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12-Year-Old Detroit Shooting Victim Describes Ordeal: EMS Never Came

DETROIT (Talk Radio 1270) Michael Green II wasn't sure what was going on when men in a black car raced up noisily near the basketball court where he was playing.

But he knew it wasn't good.

So the 12-year-old got off the court and walked to the sidewalk. The next thing he knew, pain exploded and his arm was squirting blood. Green said he walked back home and "I fell down on the porch, then I started losing vision."

He'd been shot -- another random act of violence in Detroit with an innocent kid in the crossfire.

Green and his mother Lashaunda Green told their story Thursday on the Charlie Langton 1270 Talk Radio morning show, where they talked about violence in Detroit. Civil rights leader Jesse Jackson, who's agitating to get justice for Trayvon Martin, the Florida teen shot to death while walking casually in a neighborhood. His shooter has not been charged with a crime, though Martin was unarmed, carrying an iced tea and Skittles and talking to his girlfriend on his cell phone.

"What started the case? A kid expelled from school with nowhere to go," Jackson said of Martin, who had been suspended for having an empty Baggie in school that tested positive for marijuana. "Does that mean an in-house suspension...Or do you throw the child away?

"I'm pained, pained by the fact that so blatant a fact of injustice has come."

In Detroit, Green explained that the shooting incident started when he asked his mother to take a break from some difficult homework and play basketball down the street.

"Like five minutes later a black car was coming," he told Langton, adding, "I turned my back, then they started shooting."

His mother Lashaunda Green said she heard the shots, 10 or so, that took her son down at 5:30 p.m. March 13 on Linwood Street.

"I heard the gunshots ... I said 'Oh my God, that's not fireworks, that's a gun," the mother said.

The black car from which the shooters had emerged rear-ended the family's parked car on the street and kept going. The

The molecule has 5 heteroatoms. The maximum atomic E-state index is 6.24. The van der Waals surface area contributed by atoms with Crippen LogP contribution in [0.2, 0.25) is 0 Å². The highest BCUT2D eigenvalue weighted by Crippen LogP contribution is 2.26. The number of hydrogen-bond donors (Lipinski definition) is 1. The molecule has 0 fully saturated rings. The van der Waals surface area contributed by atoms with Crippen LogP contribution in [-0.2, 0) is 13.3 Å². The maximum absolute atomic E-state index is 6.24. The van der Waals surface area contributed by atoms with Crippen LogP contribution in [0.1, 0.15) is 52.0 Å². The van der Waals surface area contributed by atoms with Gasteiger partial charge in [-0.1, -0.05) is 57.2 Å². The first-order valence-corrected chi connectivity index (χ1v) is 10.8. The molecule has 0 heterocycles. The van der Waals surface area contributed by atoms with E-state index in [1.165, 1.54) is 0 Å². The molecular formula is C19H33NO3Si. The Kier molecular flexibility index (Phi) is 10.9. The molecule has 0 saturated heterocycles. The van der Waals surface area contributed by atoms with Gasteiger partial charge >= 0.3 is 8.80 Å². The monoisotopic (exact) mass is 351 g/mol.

shooters have not been identified or caught.

"Everything was moving so fast and so slow at the same time," the mother said. "He was holding his arm and blood was
coming out. I thought 'You can't be shot, if you were shot you wouldn't still be standing here.'"

"My aunt called EMS," the mother added.

Did they come? Langton asked.

"No, they didn't," she said.

The family drove young Green to the hospital themselves. The shooting and subsequent two arm surgeries have left the pre-teen unable to play his beloved basketball. He's also fearful in a way he wasn't before.

"I feel like anything can happen, anybody can get shot and killed at any time," he told Langton.

What's the solution? His mother said, "It starts at the home first, we need to get more police out on the streets...It makes me feel nervous, scared, upset, angry ... It's like you constantly have to watch over your back."

Jackson said, "We as a nation have become much too violent. We lost less than 6,000 soldiers in Iraq, 30,000 are killed here by gunfire, and we're still revving up the tank... Plants close, jobs leave, guns and drugs come in. We don't manufacture guns in Detroit, where are they coming from?

"Don't act as if this is peculiar to Detroit, this is a national culture of violence. Many of the people who do the killing walk away free."

Green had a simpler answer: The seventh grader at Henry Ford Academy said, "I should have just done my homework."

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